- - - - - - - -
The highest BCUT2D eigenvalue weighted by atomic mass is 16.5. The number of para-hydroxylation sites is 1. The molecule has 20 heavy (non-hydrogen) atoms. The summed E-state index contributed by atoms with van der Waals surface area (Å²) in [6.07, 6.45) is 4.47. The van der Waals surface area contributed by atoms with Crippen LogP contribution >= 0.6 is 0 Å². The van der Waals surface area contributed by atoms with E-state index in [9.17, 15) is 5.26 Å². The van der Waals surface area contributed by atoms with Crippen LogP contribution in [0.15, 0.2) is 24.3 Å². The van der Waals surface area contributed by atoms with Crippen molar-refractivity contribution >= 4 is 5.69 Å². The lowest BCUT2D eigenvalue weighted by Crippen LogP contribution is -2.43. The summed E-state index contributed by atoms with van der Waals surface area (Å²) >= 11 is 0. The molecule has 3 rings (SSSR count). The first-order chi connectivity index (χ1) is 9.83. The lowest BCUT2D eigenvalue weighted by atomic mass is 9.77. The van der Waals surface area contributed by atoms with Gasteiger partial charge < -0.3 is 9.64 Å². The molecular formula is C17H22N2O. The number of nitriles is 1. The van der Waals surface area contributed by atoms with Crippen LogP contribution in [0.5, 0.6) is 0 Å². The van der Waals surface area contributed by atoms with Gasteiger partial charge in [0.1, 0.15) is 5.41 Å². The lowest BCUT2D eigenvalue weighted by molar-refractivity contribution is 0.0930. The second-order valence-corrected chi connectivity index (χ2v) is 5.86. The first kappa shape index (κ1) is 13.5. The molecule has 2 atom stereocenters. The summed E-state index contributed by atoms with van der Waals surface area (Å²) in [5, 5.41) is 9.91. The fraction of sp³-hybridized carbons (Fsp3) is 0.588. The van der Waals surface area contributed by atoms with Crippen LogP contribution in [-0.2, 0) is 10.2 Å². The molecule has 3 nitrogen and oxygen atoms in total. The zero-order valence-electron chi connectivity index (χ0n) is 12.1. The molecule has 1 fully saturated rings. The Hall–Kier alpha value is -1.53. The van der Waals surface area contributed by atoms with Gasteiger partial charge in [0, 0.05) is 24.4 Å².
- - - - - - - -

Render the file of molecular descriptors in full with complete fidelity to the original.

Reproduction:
The highest BCUT2D eigenvalue weighted by atomic mass is 16.5. The number of para-hydroxylation sites is 1. The molecule has 20 heavy (non-hydrogen) atoms. The summed E-state index contributed by atoms with van der Waals surface area (Å²) in [6.07, 6.45) is 4.47. The van der Waals surface area contributed by atoms with Crippen LogP contribution >= 0.6 is 0 Å². The van der Waals surface area contributed by atoms with E-state index in [9.17, 15) is 5.26 Å². The van der Waals surface area contributed by atoms with Crippen LogP contribution in [0.15, 0.2) is 24.3 Å². The van der Waals surface area contributed by atoms with Crippen molar-refractivity contribution >= 4 is 5.69 Å². The lowest BCUT2D eigenvalue weighted by Crippen LogP contribution is -2.43. The summed E-state index contributed by atoms with van der Waals surface area (Å²) >= 11 is 0. The molecule has 3 rings (SSSR count). The first-order chi connectivity index (χ1) is 9.83. The lowest BCUT2D eigenvalue weighted by atomic mass is 9.77. The van der Waals surface area contributed by atoms with Gasteiger partial charge < -0.3 is 9.64 Å². The molecular formula is C17H22N2O. The number of nitriles is 1. The van der Waals surface area contributed by atoms with Crippen LogP contribution in [0.5, 0.6) is 0 Å². The van der Waals surface area contributed by atoms with Gasteiger partial charge in [0.1, 0.15) is 5.41 Å². The lowest BCUT2D eigenvalue weighted by molar-refractivity contribution is 0.0930. The second-order valence-corrected chi connectivity index (χ2v) is 5.86. The first kappa shape index (κ1) is 13.5. The molecule has 2 atom stereocenters. The summed E-state index contributed by atoms with van der Waals surface area (Å²) in [5, 5.41) is 9.91. The fraction of sp³-hybridized carbons (Fsp3) is 0.588. The van der Waals surface area contributed by atoms with Crippen LogP contribution in [-0.2, 0) is 10.2 Å². The molecule has 3 nitrogen and oxygen atoms in total. The zero-order valence-electron chi connectivity index (χ0n) is 12.1. The molecule has 1 fully saturated rings. The Hall–Kier alpha value is -1.53. The van der Waals surface area contributed by atoms with Gasteiger partial charge in [0, 0.05) is 24.4 Å².